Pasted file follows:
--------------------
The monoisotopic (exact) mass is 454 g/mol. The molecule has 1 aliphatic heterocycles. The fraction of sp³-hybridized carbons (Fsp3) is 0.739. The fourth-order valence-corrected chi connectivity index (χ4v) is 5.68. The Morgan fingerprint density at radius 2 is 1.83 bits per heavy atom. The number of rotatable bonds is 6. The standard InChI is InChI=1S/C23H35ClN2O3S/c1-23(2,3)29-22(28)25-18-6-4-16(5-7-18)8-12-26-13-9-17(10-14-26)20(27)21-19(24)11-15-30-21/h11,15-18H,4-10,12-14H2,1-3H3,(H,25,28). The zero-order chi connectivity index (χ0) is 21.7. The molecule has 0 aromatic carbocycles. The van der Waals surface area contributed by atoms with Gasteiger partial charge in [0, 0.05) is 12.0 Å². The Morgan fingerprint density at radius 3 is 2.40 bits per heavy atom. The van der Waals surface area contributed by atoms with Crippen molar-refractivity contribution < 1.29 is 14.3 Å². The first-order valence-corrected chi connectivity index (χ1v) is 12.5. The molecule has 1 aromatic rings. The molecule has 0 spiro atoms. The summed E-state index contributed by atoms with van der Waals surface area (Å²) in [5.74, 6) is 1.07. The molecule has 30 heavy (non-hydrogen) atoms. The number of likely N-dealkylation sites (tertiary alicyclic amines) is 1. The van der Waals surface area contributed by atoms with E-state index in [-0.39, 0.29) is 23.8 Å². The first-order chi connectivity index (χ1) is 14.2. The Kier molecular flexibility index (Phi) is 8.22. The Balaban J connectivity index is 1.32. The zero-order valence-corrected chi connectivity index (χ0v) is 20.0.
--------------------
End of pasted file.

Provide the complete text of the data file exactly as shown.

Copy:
The monoisotopic (exact) mass is 454 g/mol. The molecule has 1 aliphatic heterocycles. The fraction of sp³-hybridized carbons (Fsp3) is 0.739. The fourth-order valence-corrected chi connectivity index (χ4v) is 5.68. The Morgan fingerprint density at radius 2 is 1.83 bits per heavy atom. The number of rotatable bonds is 6. The standard InChI is InChI=1S/C23H35ClN2O3S/c1-23(2,3)29-22(28)25-18-6-4-16(5-7-18)8-12-26-13-9-17(10-14-26)20(27)21-19(24)11-15-30-21/h11,15-18H,4-10,12-14H2,1-3H3,(H,25,28). The zero-order chi connectivity index (χ0) is 21.7. The molecule has 0 aromatic carbocycles. The van der Waals surface area contributed by atoms with Gasteiger partial charge in [0, 0.05) is 12.0 Å². The Morgan fingerprint density at radius 3 is 2.40 bits per heavy atom. The van der Waals surface area contributed by atoms with Crippen molar-refractivity contribution < 1.29 is 14.3 Å². The first-order valence-corrected chi connectivity index (χ1v) is 12.5. The molecule has 1 aromatic rings. The molecule has 0 spiro atoms. The summed E-state index contributed by atoms with van der Waals surface area (Å²) in [5.74, 6) is 1.07. The molecule has 30 heavy (non-hydrogen) atoms. The number of likely N-dealkylation sites (tertiary alicyclic amines) is 1. The van der Waals surface area contributed by atoms with E-state index in [-0.39, 0.29) is 23.8 Å². The first-order chi connectivity index (χ1) is 14.2. The Kier molecular flexibility index (Phi) is 8.22. The Balaban J connectivity index is 1.32. The zero-order valence-corrected chi connectivity index (χ0v) is 20.0.